Koans (teishos 593-1998 & 1026-2006)

To say it in the abstract is easy, but to explain reality in words is difficult. This is the key to koans. When one is working on a koan, any explanation is an utter waste of time.

When one thinks of what language has made possible, it is awe inspiring. Yet we take it for granted, we do not give it a thought. But despite all of this linguistic magnificence words just cannot touch it, cannot explain the colour red; try to tell a blind man what the colour red is. When one starts looking at what words cannot do one realises that despite all their magnificence, they are very thin things. What am I? Where is a word that can come anywhere near it?

This is the reason we have koans. To try to put up a frame to focus the mind in a way that is not a convergent focus. A focus that is not seizing or grasping. It is a way by which one can set the mind in readiness.

When one is asking What am I? one must go right to the source of that word ‘I’. Cut right through. There is a koan that tells of Layman Pang being asked to give a talk on the Diamond sutra. He comes up to the lectern and “CRACK”, then walks away. In that CRACK are all the sutras.

To see into your true nature you must walk the razor’s edge, you must wake up to this razor’s edge, this subtlety of perception.

Awakening is always a flash. It isn’t a question of time even. It is not that one moment there is the unawakened state and the next moment the awakened state. It is talked about in this way because we have to divide things up to talk about anything. There is no before and after with awakening. It is no moment. One realises one was never unawakened, that one is always in samadhi.

“The bodhisatva, holding to nothing whatever, is freed of delusive hindrance, rid of the fear bred by it.” Everything is just as it is.

What do you want? What are you looking for? It is so easy to be carried along by the stream of events. We think that knowledge is desirable and that there is a self that we can gain knowledge about. Knowledge is over-emphasised in our society. What is it that gives status to knowledge? Why do we want to know? Knowing is our very nature and we believe that in knowledge we can capture that knowing. Nisargadatta: “True knowledge of the self is not knowledge. It is not something you find by searching. “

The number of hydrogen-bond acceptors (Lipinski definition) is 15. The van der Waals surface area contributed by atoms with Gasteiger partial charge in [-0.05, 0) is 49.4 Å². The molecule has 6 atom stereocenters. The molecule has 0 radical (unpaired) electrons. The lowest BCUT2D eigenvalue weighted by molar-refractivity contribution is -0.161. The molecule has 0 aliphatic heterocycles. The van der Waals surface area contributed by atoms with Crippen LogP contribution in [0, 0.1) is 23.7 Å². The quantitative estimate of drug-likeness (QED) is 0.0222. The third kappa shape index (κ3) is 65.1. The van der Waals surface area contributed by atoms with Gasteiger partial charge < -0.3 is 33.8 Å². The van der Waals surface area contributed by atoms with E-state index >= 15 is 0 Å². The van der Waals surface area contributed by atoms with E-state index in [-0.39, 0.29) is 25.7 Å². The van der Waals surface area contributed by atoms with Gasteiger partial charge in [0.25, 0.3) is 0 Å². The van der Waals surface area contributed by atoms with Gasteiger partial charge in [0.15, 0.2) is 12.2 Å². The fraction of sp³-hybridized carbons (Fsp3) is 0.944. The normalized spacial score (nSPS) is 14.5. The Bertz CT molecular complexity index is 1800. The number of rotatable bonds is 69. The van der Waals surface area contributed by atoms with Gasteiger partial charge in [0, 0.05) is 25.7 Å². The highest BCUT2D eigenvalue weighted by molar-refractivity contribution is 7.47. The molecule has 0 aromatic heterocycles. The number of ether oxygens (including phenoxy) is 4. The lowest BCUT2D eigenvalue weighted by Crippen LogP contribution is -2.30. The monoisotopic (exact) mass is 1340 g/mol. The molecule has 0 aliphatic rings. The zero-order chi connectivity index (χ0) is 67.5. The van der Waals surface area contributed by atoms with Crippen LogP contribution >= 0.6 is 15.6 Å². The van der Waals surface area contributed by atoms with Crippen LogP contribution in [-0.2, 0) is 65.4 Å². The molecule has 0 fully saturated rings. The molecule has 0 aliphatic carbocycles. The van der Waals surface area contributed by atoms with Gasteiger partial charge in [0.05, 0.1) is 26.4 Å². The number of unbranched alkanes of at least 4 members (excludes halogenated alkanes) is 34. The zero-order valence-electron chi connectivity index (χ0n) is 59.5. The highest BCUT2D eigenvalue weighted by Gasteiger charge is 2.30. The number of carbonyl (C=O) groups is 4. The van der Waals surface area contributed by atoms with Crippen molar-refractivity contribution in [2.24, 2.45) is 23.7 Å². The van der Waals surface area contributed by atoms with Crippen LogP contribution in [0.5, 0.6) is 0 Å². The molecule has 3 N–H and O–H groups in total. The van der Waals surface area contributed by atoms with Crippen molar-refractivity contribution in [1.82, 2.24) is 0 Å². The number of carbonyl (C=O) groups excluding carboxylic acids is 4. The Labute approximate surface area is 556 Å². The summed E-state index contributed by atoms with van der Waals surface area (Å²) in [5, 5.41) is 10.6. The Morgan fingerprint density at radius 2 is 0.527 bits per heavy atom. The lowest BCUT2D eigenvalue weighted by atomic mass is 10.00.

Dogen said, “You must think the unthinkable” and this is using the mind in an intense way. What is the difference between using the mind and gaining knowledge? Using the mind is awakening the mind, but it can only be awakened if there is some kind of problem, something that doesn’t fit. It is in being presented with a contradiction that the mind becomes active. This is why knowledge is deadening. It says: this is how it is. There is no argument; no room for contradiction or ambiguity. When we use the mind to deal with an ambiguity, something that doesn’t fit, the mind is aroused. So when we say use the mind, we want you to search out that which is contradictory, which doesn’t fit. Search out the absurd, ask questions about that which nobody asks questions about. Look at things differently, turn things on their head. This is koan practice. A koan always has a contradiction. The basis of all koans is: “there is nothing you can do. Now, what are you going to do?”

Use the confusion of your life. Life is constantly throwing up conflicts, ambiguities. Use the tension; the mind is dull and torpid if we leave it alone, we sink easily into inertia, into habit. It is for this reason that we have to take up a koan. One uses the mind, not in the direction of resolving something, but in order to find the problem, to realize the problem, not to get away from it.

Take the koan Mu. Mu means No. Everything has Buddha nature, and yet Joshu says that a dog does not have Buddha nature. Mu. How do you know “No”? How can you enter into No? How can you enter into a negation? You have to ponder this, question it, dig deeply into it. You have to use the mind. It is thinking, but not in the way of closure. You are enlivening the questioning condition. It is because one realises that nothing one can do is of any avail that the question becomes so imperative.

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